Objectives The objective is to allow evidence obtained from the patient in the form of symptoms, signs and test results to be applied after careful reflection in order to avoid over-diagnosis and over-treatment. EBM focuses on research evidence from assessing the efficacy of treatment mainly using RCTs and tests using sensitivity and specificity. However during a consultation it is also important to explain a diagnosis and decision to patients and colleagues using the evidence obtained from that particular patient. If this is put in writing, it will help the patient (and anyone else seeing the patient) to understand and remember each diagnosis and decision without having to search through the entire medical record. In the context of this conference, it will make the writer pause to reflect and think again as to whether the evidence provided by patient and science justifies each diagnosis and the treatment, thus minimizing over-diagnosis and over-treatment.
Method The first step is to outline the current problems as perceived by the patient. Next, list the diagnoses, tests to be done, the treatments to be stopped, continued and started. Next check that there is a diagnosis that explains each of these actions. All the diagnoses are numbered and the number of the diagnostic indication then placed in brackets after each action. Finally, the outline evidence is placed in brackets after each diagnosis. This includes the presenting finding, the latest marker of progress and the types of finding used to confirm the diagnosis (e.g. ‘clin’ for clinical, ‘haem’ for haematological, etc), with dates allowing a reader to look up the results if necessary. This can be supported by copying text from guidelines. This approach can be used for hospital referral letters and discharge summaries and updated subsequently in primary care and on readmission to hospital.
Results In a study on the accuracy of diagnoses in patients with acute abdominal pain, experienced surgeons made 300 subjective diagnoses of which 235 (78.4%) were correct. If they only committed themselves when they were also able to specify in a thoughtful and logical way with ‘patient’s evidence’ based on symptoms and signs of demonstrable diagnostic accuracy, they made 221 diagnoses of which 200 (95.5%) were correct. However, when they could not support their diagnoses with such evidence in 79 cases, only 35 (44%) were correct. When these evidence-based summaries were drafted on admission to hospital, 60% of patients were discharged within 2 days compared to 40% if this was not done. When such summaries were created with the aid of standard text from guidelines, 80% were posted within a week of discharge compared to 5% of summaries dictated and typed in a conventional manner by a secretary.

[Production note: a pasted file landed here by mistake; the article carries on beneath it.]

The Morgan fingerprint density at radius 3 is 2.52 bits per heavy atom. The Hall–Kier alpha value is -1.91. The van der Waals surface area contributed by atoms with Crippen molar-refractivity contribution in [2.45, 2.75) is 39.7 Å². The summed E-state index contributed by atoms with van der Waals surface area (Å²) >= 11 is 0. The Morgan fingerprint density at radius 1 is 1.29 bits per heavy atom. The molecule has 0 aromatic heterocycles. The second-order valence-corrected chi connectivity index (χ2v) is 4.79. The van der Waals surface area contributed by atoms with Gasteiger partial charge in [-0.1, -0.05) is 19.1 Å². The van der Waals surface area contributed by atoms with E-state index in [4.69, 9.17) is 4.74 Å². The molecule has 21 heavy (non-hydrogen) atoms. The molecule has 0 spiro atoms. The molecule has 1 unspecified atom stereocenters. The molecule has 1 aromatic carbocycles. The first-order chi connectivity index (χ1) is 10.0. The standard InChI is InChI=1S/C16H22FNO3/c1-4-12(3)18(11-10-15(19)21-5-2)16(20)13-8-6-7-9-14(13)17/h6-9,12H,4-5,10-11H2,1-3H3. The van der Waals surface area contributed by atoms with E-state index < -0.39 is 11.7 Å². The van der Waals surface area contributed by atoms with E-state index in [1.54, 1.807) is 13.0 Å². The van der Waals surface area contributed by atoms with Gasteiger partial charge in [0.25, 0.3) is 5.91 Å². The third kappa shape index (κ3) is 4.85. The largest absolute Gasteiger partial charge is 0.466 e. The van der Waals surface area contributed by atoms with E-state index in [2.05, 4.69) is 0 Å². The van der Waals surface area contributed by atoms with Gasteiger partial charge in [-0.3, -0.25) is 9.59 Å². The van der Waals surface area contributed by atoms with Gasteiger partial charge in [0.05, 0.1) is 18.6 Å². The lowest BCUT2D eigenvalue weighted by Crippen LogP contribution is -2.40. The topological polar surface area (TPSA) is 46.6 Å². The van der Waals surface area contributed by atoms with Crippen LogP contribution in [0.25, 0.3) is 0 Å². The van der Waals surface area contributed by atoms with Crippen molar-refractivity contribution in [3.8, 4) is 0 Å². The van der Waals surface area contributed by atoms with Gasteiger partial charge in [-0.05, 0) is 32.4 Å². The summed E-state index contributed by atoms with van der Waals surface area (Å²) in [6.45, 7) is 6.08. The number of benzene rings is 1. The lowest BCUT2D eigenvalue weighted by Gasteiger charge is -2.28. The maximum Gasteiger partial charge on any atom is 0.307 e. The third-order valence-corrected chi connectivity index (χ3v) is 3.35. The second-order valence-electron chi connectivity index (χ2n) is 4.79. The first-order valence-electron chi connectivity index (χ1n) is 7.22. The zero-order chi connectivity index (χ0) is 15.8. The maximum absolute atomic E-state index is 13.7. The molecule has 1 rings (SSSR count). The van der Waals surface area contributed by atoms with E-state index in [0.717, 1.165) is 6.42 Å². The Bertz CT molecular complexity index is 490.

Conclusions This is an example of ‘patient’s evidence’ based medicine where each diagnosis and treatment is supported by an outline of that patient’s findings in writing. The patient’s evidence should be supported by research evidence of its diagnostic accuracy during the differential diagnostic process. This can result in reducing the number of diagnosis made and increasing their accuracy, thus reducing over-diagnosis. These summaries support the process by making the writer pause to reflect and think again as to whether the evidence provided by the patient and by science justifies each diagnosis and the treatment, thus minimising over-diagnosis and over-treatment. When copies are given to patients, they summarise the conclusion of shared decision making. They can also improve the efficiency of health care by reducing hospital stays and improving communication between secondary and primary care. The standard text guidelines for diagnostic evidence can also be used in research studies.
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